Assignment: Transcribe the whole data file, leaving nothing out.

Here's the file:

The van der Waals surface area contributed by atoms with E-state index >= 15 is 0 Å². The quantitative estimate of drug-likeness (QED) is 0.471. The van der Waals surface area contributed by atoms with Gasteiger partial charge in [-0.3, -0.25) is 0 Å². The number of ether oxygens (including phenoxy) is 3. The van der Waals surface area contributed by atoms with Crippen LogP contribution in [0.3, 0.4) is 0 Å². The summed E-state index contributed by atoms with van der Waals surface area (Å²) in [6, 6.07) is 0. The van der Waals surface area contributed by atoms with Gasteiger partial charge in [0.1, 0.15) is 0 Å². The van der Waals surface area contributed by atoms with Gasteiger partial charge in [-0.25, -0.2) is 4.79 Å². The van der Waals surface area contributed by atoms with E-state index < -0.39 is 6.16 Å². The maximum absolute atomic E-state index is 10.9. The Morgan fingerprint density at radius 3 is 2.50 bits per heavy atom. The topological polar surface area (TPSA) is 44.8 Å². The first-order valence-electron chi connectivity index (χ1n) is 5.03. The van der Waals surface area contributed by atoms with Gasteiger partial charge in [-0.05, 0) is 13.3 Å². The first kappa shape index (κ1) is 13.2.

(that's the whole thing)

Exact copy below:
The van der Waals surface area contributed by atoms with E-state index >= 15 is 0 Å². The quantitative estimate of drug-likeness (QED) is 0.471. The van der Waals surface area contributed by atoms with Gasteiger partial charge in [-0.3, -0.25) is 0 Å². The number of ether oxygens (including phenoxy) is 3. The van der Waals surface area contributed by atoms with Crippen LogP contribution in [0.3, 0.4) is 0 Å². The summed E-state index contributed by atoms with van der Waals surface area (Å²) in [6, 6.07) is 0. The van der Waals surface area contributed by atoms with Gasteiger partial charge in [0.1, 0.15) is 0 Å². The van der Waals surface area contributed by atoms with Gasteiger partial charge in [-0.25, -0.2) is 4.79 Å². The van der Waals surface area contributed by atoms with E-state index < -0.39 is 6.16 Å². The maximum absolute atomic E-state index is 10.9. The Morgan fingerprint density at radius 3 is 2.50 bits per heavy atom. The topological polar surface area (TPSA) is 44.8 Å². The first-order valence-electron chi connectivity index (χ1n) is 5.03. The van der Waals surface area contributed by atoms with Gasteiger partial charge in [-0.05, 0) is 13.3 Å². The first kappa shape index (κ1) is 13.2.